Chinook Indians

Published on January 14, 2012 by Amy

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Chinook Indian Woman
Chinook Indian Woman

The Chinook Indians were a non-nomadic tribe and they resided along the lower and middle portions of the Columbia River, which is in the present day Oregon and Washington. The Chinook Indians were a very peaceful tribe of Indians and were very well known for their trading habits.

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The Lewis and Clark expedition documented the Chinook Indians. When they came upon the Columbia River the Chinook Indians welcomed them with open arms, which was understandable due to their trading nature. The Chinook Indians were known to trade with people and tribes up to a thousand miles away from their home territory.

The influence the Chinook Indians had on trading can be easily seen due to the fact that the major trading language became named after them and partly based on their language, the trading language being referred to as Chinook Jargon. In order for a massive trading language to be based partly upon their language the trading that participated in would have had to have been at a very large scale. Due to their territory being along the Columbian river a good portion of their trading involved fish, mainly salmon, but they were also known for trading canoes as well as participating in slave trade.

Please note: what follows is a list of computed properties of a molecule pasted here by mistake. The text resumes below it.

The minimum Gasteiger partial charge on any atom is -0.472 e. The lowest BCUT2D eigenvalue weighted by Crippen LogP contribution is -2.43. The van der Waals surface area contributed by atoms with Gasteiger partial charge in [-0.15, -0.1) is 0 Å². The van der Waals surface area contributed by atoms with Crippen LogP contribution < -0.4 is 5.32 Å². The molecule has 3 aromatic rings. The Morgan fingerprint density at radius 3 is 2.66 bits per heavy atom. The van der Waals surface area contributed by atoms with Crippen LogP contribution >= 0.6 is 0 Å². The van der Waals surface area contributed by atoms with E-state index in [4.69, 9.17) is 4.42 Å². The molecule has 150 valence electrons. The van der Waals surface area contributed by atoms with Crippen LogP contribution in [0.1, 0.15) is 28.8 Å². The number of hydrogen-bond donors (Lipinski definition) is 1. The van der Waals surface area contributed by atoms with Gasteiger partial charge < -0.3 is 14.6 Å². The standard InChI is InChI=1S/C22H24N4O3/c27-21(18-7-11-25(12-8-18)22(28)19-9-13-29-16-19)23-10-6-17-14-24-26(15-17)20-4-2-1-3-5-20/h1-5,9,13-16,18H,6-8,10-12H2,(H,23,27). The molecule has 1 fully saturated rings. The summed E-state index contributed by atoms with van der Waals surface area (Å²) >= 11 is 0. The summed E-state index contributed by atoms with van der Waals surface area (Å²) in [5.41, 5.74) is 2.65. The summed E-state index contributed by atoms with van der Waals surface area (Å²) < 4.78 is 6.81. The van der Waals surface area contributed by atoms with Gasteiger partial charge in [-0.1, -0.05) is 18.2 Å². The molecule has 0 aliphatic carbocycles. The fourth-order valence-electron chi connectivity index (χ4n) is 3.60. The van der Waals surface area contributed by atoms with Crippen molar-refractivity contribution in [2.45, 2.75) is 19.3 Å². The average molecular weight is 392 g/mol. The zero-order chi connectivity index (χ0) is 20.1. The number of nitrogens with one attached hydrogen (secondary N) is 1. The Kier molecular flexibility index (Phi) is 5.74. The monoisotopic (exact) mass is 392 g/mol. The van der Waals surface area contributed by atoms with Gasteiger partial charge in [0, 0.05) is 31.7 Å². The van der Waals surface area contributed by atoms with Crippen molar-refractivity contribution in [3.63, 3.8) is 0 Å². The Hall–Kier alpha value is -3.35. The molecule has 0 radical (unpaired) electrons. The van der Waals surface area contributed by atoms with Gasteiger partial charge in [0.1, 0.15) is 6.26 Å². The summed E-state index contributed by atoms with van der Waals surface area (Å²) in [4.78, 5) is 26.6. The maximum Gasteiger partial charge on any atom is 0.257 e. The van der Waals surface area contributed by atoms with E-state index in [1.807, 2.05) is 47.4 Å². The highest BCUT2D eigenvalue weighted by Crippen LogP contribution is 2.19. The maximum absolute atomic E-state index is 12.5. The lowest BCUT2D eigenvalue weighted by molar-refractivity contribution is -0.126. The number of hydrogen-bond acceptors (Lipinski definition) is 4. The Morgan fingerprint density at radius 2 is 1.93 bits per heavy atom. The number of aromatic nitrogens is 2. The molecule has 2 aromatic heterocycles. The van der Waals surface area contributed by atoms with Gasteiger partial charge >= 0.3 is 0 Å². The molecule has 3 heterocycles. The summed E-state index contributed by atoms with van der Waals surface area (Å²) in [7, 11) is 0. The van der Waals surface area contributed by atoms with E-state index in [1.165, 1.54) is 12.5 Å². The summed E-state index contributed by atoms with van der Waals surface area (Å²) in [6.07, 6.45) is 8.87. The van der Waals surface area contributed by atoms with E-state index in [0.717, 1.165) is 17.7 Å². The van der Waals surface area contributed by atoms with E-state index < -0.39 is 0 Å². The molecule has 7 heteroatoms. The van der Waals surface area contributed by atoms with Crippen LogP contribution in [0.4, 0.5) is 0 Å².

Due to the Chinook Indians being non nomadic, as well as other nearby neighboring tribes, they had little disputes over land. They had all that they needed within their territory and would trade for other things they desired so there was no need to fight. The Chinook Indians are referred to as being very peaceful and laid back in nature. Inner tribe disputes are also known to have been settled with ritualistic challenges instead of fighting amongst themselves. One practice they did participate in that may be considered slightly unique is the practice of head flattening. It seems some people within the tribe would use a flat piece of wood and press and tie the wood to a toddler’s head to make the forehead develop as a flat surface. The flatheads would be held above the round heads in their hierarchy.

Source: native-net Unabridged
Based on the collective work of, © 2015 Native American Encyclopedia.
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